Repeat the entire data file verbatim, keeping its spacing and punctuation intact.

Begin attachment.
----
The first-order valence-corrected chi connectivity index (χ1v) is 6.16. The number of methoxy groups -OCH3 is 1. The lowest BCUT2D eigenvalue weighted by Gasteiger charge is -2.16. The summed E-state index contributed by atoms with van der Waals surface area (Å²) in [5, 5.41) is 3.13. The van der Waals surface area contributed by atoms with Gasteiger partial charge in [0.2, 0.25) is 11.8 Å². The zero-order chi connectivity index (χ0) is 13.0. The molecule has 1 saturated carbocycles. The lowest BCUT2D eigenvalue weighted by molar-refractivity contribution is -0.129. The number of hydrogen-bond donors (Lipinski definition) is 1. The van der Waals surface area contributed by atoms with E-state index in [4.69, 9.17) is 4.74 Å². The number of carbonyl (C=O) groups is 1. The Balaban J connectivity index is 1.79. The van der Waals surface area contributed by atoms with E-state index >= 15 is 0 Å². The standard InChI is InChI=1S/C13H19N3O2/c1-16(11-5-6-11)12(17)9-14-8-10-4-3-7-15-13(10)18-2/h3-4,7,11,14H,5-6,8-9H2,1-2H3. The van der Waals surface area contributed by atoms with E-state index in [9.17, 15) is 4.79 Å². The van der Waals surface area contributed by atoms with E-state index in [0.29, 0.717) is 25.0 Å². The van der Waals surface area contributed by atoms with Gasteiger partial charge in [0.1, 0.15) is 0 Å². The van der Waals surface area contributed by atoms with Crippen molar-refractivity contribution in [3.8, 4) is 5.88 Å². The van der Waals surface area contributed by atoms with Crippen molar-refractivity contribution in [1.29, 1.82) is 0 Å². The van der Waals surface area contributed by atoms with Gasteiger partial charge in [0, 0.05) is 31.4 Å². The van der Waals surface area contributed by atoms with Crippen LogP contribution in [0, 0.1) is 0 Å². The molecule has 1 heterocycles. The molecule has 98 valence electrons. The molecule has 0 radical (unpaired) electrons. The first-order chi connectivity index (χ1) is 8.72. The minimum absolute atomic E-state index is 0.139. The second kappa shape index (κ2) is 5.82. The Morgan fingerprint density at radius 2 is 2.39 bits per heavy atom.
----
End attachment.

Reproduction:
The first-order valence-corrected chi connectivity index (χ1v) is 6.16. The number of methoxy groups -OCH3 is 1. The lowest BCUT2D eigenvalue weighted by Gasteiger charge is -2.16. The summed E-state index contributed by atoms with van der Waals surface area (Å²) in [5, 5.41) is 3.13. The van der Waals surface area contributed by atoms with Gasteiger partial charge in [0.2, 0.25) is 11.8 Å². The zero-order chi connectivity index (χ0) is 13.0. The molecule has 1 saturated carbocycles. The lowest BCUT2D eigenvalue weighted by molar-refractivity contribution is -0.129. The number of hydrogen-bond donors (Lipinski definition) is 1. The van der Waals surface area contributed by atoms with E-state index in [4.69, 9.17) is 4.74 Å². The number of carbonyl (C=O) groups is 1. The Balaban J connectivity index is 1.79. The van der Waals surface area contributed by atoms with E-state index >= 15 is 0 Å². The standard InChI is InChI=1S/C13H19N3O2/c1-16(11-5-6-11)12(17)9-14-8-10-4-3-7-15-13(10)18-2/h3-4,7,11,14H,5-6,8-9H2,1-2H3. The van der Waals surface area contributed by atoms with E-state index in [9.17, 15) is 4.79 Å². The van der Waals surface area contributed by atoms with E-state index in [0.29, 0.717) is 25.0 Å². The van der Waals surface area contributed by atoms with Gasteiger partial charge in [0.1, 0.15) is 0 Å². The van der Waals surface area contributed by atoms with Crippen molar-refractivity contribution in [3.8, 4) is 5.88 Å². The van der Waals surface area contributed by atoms with Crippen molar-refractivity contribution in [1.29, 1.82) is 0 Å². The van der Waals surface area contributed by atoms with Gasteiger partial charge in [0, 0.05) is 31.4 Å². The van der Waals surface area contributed by atoms with Crippen LogP contribution in [0, 0.1) is 0 Å². The molecule has 1 heterocycles. The molecule has 98 valence electrons. The molecule has 0 radical (unpaired) electrons. The first-order chi connectivity index (χ1) is 8.72. The minimum absolute atomic E-state index is 0.139. The second kappa shape index (κ2) is 5.82. The Morgan fingerprint density at radius 2 is 2.39 bits per heavy atom.